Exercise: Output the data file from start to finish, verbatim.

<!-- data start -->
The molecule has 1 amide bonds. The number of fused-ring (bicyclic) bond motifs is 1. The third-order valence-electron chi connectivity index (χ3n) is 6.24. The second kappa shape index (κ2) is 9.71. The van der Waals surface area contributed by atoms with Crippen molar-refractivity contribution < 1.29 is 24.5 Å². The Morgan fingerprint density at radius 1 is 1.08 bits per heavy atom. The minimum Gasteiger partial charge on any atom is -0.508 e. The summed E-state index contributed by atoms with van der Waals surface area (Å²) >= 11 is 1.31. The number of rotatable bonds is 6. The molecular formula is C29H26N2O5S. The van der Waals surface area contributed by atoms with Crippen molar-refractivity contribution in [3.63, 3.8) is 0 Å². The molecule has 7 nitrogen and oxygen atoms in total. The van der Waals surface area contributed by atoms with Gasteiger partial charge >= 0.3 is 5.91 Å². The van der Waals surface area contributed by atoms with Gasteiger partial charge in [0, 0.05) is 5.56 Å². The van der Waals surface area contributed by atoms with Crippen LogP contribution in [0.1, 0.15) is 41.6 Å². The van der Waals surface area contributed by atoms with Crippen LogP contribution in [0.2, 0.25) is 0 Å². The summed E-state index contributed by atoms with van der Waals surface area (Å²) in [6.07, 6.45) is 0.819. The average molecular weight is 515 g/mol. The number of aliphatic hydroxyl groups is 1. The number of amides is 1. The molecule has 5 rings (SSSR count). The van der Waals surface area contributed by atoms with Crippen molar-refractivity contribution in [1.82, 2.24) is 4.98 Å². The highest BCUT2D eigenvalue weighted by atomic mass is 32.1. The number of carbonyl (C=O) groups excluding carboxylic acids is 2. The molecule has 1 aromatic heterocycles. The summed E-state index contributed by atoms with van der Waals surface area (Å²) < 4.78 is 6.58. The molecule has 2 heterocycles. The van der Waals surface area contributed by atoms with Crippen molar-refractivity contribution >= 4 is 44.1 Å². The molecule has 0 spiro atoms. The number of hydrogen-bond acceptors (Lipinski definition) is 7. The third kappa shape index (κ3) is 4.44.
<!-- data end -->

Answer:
The molecule has 1 amide bonds. The number of fused-ring (bicyclic) bond motifs is 1. The third-order valence-electron chi connectivity index (χ3n) is 6.24. The second kappa shape index (κ2) is 9.71. The van der Waals surface area contributed by atoms with Crippen molar-refractivity contribution < 1.29 is 24.5 Å². The Morgan fingerprint density at radius 1 is 1.08 bits per heavy atom. The minimum Gasteiger partial charge on any atom is -0.508 e. The summed E-state index contributed by atoms with van der Waals surface area (Å²) >= 11 is 1.31. The number of rotatable bonds is 6. The molecular formula is C29H26N2O5S. The van der Waals surface area contributed by atoms with Crippen molar-refractivity contribution in [3.63, 3.8) is 0 Å². The molecule has 7 nitrogen and oxygen atoms in total. The van der Waals surface area contributed by atoms with Gasteiger partial charge >= 0.3 is 5.91 Å². The van der Waals surface area contributed by atoms with Gasteiger partial charge in [0, 0.05) is 5.56 Å². The van der Waals surface area contributed by atoms with Crippen LogP contribution in [0.1, 0.15) is 41.6 Å². The van der Waals surface area contributed by atoms with Crippen LogP contribution in [0.2, 0.25) is 0 Å². The summed E-state index contributed by atoms with van der Waals surface area (Å²) in [6.07, 6.45) is 0.819. The average molecular weight is 515 g/mol. The number of aliphatic hydroxyl groups is 1. The number of amides is 1. The molecule has 5 rings (SSSR count). The van der Waals surface area contributed by atoms with Crippen molar-refractivity contribution in [1.82, 2.24) is 4.98 Å². The highest BCUT2D eigenvalue weighted by atomic mass is 32.1. The number of carbonyl (C=O) groups excluding carboxylic acids is 2. The molecule has 1 aromatic heterocycles. The summed E-state index contributed by atoms with van der Waals surface area (Å²) < 4.78 is 6.58. The molecule has 2 heterocycles. The van der Waals surface area contributed by atoms with Crippen molar-refractivity contribution >= 4 is 44.1 Å². The molecule has 0 spiro atoms. The number of hydrogen-bond acceptors (Lipinski definition) is 7. The third kappa shape index (κ3) is 4.44.